Aruna Shanbaug is a name that has hovered on the edge of our subconscious for 40 years now. It blurs over and then sharpens when an anniversary date comes up and images of nurses cutting cakes intrude into our drawing rooms. We pause a while, horrified by the retelling of her rape and assault that left her a vegetable in a hospital ward in Mumbai, then move on to the other horrors that life in India presents for our regular consumption.
Aruna’s assailant sodomised her after choking her with a dog chain, not enough to kill her but enough to cause permanent brain damage, paralysis, and cortical blindness. Journalist-writer Pinki Virani took up her case. In 2010, the Supreme Court set up a medical panel to examine Aruna and declared her to be in a permanent vegetative state. In 2011, the Supreme Court passed a judgment that clarified that passive euthanasia was not illegal. It was a momentous step forward but one that ironically kept Aruna outside its pale because her erstwhile colleagues, the nurses in KEM Hospital who cared for her, refused to let go. And so Aruna lives on — unable to see, talk, move or emote, and fed through a tube in her nose.
I had forgotten most of this sad hopeless story. Until I was invited a couple of weeks ago to watch Kahaani Karuna Ki , a documentary by Chennai-based filmmaker Chetan Shah on passive euthanasia. And there it was again, overwhelming in the enormity of its horror. Chetan’s film talks about passive euthanasia through the Aruna Shanbaug story, but the story would be incomplete without Pinki Virani, who became Aruna’s patron, campaigner and quite literally her voice.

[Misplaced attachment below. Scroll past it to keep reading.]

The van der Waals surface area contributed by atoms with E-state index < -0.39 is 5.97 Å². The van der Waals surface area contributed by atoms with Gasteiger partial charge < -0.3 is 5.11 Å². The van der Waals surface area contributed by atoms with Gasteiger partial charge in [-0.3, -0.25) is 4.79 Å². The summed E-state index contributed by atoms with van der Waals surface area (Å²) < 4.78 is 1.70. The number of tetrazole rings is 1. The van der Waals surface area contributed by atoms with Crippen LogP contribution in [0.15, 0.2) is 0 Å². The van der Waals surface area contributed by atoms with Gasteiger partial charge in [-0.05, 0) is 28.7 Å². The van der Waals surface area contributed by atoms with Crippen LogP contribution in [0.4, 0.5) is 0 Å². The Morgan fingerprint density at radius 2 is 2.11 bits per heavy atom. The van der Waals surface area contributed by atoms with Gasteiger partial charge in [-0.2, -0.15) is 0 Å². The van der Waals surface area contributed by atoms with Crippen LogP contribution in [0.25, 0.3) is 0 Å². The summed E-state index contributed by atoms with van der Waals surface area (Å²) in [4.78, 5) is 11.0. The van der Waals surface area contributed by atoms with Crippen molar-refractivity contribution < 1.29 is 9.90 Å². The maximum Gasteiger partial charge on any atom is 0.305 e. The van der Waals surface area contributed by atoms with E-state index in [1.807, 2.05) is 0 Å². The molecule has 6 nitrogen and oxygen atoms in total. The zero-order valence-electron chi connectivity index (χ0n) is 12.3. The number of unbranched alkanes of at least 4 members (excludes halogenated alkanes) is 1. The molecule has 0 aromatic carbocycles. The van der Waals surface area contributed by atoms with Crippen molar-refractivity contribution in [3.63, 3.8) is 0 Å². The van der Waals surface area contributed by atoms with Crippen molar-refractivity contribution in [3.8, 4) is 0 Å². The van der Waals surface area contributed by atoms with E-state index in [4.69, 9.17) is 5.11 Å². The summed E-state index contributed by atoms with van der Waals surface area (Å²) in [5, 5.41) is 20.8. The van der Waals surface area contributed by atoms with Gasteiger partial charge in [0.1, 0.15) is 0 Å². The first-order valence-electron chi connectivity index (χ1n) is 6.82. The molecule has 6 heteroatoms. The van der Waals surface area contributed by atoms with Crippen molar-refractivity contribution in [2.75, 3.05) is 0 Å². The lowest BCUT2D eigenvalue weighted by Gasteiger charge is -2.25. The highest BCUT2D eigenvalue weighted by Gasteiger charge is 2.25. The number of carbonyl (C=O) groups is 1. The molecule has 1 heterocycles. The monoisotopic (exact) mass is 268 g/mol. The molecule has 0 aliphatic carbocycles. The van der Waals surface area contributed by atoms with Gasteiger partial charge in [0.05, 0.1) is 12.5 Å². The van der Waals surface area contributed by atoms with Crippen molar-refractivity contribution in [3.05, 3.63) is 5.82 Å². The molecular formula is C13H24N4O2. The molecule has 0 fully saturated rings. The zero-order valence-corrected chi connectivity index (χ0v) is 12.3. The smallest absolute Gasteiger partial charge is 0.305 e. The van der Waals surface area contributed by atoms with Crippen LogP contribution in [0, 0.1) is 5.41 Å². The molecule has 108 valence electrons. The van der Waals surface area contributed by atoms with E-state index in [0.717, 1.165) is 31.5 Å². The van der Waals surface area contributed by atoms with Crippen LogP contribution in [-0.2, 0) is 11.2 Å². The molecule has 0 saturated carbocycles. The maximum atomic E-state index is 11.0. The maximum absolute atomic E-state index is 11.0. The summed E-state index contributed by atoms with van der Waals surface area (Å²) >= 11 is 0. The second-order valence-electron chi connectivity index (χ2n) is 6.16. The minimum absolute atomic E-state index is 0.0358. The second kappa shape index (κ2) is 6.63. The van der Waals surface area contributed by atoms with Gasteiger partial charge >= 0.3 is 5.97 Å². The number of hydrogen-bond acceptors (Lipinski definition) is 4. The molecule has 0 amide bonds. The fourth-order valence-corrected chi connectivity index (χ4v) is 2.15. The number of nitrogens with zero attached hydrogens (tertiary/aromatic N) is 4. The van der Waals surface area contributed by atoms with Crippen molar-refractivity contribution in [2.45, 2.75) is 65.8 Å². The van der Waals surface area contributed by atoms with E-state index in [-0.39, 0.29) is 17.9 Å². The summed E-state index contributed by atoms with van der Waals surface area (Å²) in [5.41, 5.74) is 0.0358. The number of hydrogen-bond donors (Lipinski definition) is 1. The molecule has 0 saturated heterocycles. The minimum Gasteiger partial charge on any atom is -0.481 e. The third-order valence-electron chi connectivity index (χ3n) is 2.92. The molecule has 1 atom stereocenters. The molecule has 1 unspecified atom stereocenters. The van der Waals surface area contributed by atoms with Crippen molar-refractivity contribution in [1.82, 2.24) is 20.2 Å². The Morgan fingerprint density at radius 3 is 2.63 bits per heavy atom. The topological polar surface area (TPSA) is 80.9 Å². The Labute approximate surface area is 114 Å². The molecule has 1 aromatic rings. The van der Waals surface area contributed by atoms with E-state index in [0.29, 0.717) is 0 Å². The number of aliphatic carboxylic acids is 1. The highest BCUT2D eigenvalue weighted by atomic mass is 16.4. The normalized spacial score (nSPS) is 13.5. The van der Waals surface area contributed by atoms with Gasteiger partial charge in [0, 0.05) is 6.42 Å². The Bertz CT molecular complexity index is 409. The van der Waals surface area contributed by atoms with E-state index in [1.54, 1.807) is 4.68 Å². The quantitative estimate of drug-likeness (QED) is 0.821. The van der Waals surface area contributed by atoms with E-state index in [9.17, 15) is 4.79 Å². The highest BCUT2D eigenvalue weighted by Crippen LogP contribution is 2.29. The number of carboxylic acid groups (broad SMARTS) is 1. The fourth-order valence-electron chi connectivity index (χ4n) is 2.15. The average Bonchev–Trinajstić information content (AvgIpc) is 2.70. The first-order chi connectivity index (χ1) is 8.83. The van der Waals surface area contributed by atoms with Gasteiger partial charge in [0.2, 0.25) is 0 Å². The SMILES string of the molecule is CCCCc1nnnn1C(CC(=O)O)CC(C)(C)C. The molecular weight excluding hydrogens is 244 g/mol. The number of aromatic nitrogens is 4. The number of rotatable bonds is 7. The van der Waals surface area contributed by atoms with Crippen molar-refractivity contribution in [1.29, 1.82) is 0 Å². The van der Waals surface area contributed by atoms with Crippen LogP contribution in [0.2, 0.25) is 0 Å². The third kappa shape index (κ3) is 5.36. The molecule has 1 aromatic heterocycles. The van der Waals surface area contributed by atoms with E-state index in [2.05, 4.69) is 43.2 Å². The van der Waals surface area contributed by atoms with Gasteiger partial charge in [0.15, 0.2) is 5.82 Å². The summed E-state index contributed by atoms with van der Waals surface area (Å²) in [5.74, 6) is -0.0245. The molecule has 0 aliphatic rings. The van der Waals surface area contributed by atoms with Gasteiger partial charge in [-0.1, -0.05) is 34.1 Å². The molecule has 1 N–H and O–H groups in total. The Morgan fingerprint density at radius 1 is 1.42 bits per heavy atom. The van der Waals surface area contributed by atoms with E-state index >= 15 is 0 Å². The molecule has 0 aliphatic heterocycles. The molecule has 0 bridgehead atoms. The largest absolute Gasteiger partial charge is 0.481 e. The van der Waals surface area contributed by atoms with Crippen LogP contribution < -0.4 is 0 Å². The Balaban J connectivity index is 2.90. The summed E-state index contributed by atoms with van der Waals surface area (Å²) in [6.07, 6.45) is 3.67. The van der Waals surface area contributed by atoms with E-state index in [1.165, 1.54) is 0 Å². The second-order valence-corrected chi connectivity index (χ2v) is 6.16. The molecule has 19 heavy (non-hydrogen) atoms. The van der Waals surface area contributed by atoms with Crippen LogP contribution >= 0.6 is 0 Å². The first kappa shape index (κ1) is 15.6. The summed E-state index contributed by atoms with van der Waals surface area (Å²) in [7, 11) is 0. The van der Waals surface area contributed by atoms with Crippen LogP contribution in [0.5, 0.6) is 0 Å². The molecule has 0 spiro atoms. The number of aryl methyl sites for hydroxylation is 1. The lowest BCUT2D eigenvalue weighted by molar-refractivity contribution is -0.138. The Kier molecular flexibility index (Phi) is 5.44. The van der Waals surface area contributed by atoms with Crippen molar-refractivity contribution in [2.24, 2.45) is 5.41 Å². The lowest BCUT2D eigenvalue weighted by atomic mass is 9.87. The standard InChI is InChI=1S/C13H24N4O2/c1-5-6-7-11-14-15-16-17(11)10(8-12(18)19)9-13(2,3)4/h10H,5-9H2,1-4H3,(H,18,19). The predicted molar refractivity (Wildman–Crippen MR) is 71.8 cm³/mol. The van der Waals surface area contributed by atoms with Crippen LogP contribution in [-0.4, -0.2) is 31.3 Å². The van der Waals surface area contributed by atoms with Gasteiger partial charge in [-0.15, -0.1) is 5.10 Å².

In the film too, Pinki’s voice rings through, passionately and fiercely fighting for a body, as she says at one point, that is not alive but refuses to die.
I ask Chetan what moved him to make the film and he says it’s a topic that he has always felt strongly about. “Death is a taboo subject in India,” he says, “nobody wants to even talk about making a will.” Death is indeed superstitious for Indians, who consider the mere mention of it inauspicious. This means that when a person is in a terminal illness or left brain dead by an incident, there is enormous pressure on the family to continue medical and palliative care so that they might not appear uncaring or callous. “Families feel a great deal of guilt,” says Chetan, “to take the decision to withdraw life support.”
Life support could be a ventilator or, as in Aruna’s case, a feeding tube. And passive euthanasia is the withholding or withdrawal of life support or further treatment to a patient who is terminally ill or in a permanent vegetative state. Understandably, it is a traumatic decision for the family but what is often left out of the equation is the patient’s best interest or right to live and die with dignity. Finally, with the 2011 judgment, we saw clarity on an issue that has haunted thousands of families over the years. The 52-minute documentary talks to the people involved in that historic judgment — the lawyers; Virani, who initiated the case, her sister and husband, and her former editor — and recounts just how the case was prepared and fought. It also points out that even with the right to make end-of-life choices allowed, people cannot exercise the right because the concept of a ‘living will’ is still not legal in India. A living will is a directive in which a person expresses a desire to be allowed death rather than be kept alive through artificial means. The Supreme Court is at present considering the plea to allow it, with the biggest objection being the fear of its abuse.
“It is important,” says Chetan, “because its absence leaves both families and doctors helpless.”
Besides the emotional trauma, there is the inevitable issue of finances. There are hundreds of poor families who cannot afford prolonged life support. Aruna’s family withdrew after the first years; it’s her former colleagues who care for her.
The film looks at all these issues that surround passive euthanasia through three narrative devices — interviews with Pinki and other key people; a stylised retelling through dance and movement that, as Chetan explains, serves to distance the subject and prevent the emotional manipulation of viewers; and finally a look at living wills through the story of one man with throat cancer.
The fight is not yet over. As Aruna lies on a hospital bed, imprisoned for life, people like Chetan and Pinki continue the battle to make it easier for patients and care-givers to take informed and compassionate decisions about the need for dignified death.